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 The Ph.D. program typically requires 4 or 5 years after obtaining a B.S. degree.

PhD in Biomedical Sciences

​The Department of Biomedical Sciences is dedicated to excellence in research, teaching and other scholarly activities, and it fosters interactions and collaborations among faculty and students in a wide range of disciplines and departments. The research-based graduate program in Biomedical Sciences currently includes both Ph.D. and M.S. programs.

Both Ph.D. and M.S. programs are flexible in content and consist of several core courses and a wide variety of specialized courses, selected by each student, in consultation with his/her Advisor and Advisory Committee, to best enable attainment of his/her educational goals.

Graduate students participate in seminars, tutorials, small group discussions, and classroom teaching. The flexible and interdisciplinary nature of course work and research programs, specifically blended for each individual, has been enthusiastically supported by students.

Doctoral Program Overview

The Ph.D. program typically requires 4 or 5 years after obtaining a B.S. degree. The first 1-2 years emphasize course work, along with active participation in one or more research programs. After selection of an advisor, emphasis is gradually shifted from course work to research, which becomes a full-time commitment during the latter portion of the doctoral program. To advance to candidacy, Ph.D. candidates must pass a preliminary examination based on a research project proposed by the student.


The doctoral dissertation presents the results of sustained research or investigation on an important intellectual problem. The dissertation must represent independent intellectual achievement and must make a meaningful contribution to the larger body of knowledge in a student's particular field. Doctoral research is presented and interpreted in a dissertation, which is defended in a public forum.


In addition to research, each doctoral student is expected to assist with teaching in a baccalaureate-level course in biomedical sciences and present lectures in one or more courses.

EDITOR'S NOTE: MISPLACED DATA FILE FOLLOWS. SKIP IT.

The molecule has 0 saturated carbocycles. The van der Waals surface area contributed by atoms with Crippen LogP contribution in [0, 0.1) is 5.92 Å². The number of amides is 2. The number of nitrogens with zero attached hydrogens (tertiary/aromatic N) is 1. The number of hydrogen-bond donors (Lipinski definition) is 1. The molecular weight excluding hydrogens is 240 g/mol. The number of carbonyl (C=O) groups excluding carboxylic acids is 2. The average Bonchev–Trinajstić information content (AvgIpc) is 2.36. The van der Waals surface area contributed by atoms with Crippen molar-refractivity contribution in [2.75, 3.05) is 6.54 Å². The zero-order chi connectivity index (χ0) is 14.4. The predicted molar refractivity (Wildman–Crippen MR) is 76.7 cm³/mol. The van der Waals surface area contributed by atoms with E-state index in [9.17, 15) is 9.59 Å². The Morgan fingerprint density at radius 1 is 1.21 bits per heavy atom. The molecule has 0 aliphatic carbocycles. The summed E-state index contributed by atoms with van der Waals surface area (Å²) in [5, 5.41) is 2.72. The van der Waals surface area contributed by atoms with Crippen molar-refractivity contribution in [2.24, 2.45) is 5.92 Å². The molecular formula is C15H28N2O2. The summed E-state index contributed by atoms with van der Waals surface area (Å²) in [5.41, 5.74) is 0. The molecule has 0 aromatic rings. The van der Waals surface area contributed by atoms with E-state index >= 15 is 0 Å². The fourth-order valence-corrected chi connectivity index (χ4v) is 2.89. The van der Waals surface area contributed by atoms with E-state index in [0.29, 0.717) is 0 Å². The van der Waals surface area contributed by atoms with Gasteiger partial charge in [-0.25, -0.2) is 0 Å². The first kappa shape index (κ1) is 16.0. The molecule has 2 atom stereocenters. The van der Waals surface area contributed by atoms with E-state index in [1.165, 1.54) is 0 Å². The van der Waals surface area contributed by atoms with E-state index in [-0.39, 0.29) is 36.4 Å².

Areas of Study

While research in our department encompasses many areas, it can be reduced to three primary areas: cardiac physiology, animal reproduction, and neurobiology. More detailed descriptions of current research can be found on individual faculty research pages. Biomedical Sciences faculty members are internationally recognized researchers in the following areas:

  • Animal reproduction
  • Assisted reproductive technologies
  • Cardiovascular/pulmonary physiology
  • Cell and molecular neurobiology
  • CNS regeneration and plasticity
  • Computer-assisted multimedia approaches to teaching
  • Developmental neurobiology
  • Developmental reproductive biology
  • Equine reproduction
  • Ion channel receptor structure/function
  • Molecular endocrinology
  • Neuroendocrinology
  • Neurophysiology
  • Neurotransmitter receptor structure/function
  • Regulatory mechanisms of male & female reproduction
  • Reproductive physiology
  • Reproductive toxicology
  • Sensory physiology
  • Signal transduction
  • Structure and function correlation of the nervous system
  • Structure of membrane complexes
  • Theriogenology
  • Veterinary neurobiology

Additionally, BMS faculty members are participants in several interdisciplinary programs. For a brief explanation of each program and to better understand how these interdisciplinary programs relate to Biomedical Sciences and how they relate to each other, please visit the Affiliated Interdisciplinary Programs site.

Degree Requirements

The Ph.D. program requires 72 credit hours. Course requirements for both are largely determined by the student, the advisor, and the student's graduate committee. However, there are core courses required for each program. 

Course Course Title Credits
BMS 500 and/or
BMS 501
Mammalian Physiology I and/or
Mammalian Physiology II
BC 563 and/or
BC 565
Molecular Genetics and/or
Molecular Regulation of Cell Function
BMS 792 and/or
BMS 796
Programmatic Seminar and/or
Journal Club
GRAD 544
BMS 784
Ethical Conduct of Research
Supervised College Teaching


Costs and Financial Assistance

For the most recent estimate of graduate tuition and fees, please visit the Registrar's website. Most students in our research-based graduate programs are supported by assistantships, training grants from the National Institutes of Health, funds from special endowments established to support graduate education in selected areas, or extramural/intramural research funds, all of which provide a monthly stipend to our students. Direct application to competitive individual fellowships also is encouraged. The majority of our students also receive some portion of tuition coverage from their advisors. Financial arrangements are made on an individual basis and the above provisions are guidelines, not guarantees. Please visit the Student Financial Services website for additional financial aid options.

All full-fee paying resident-instruction graduate students are required to enroll in the CSU student health insurance plan or to opt-out by demonstrating comparable health insurance coverage. Additionally, all international students, regardless of enrollment status, are required to carry comprehensive health insurance through CSU. More information about the health insurance policy can be found on the Graduate School's website.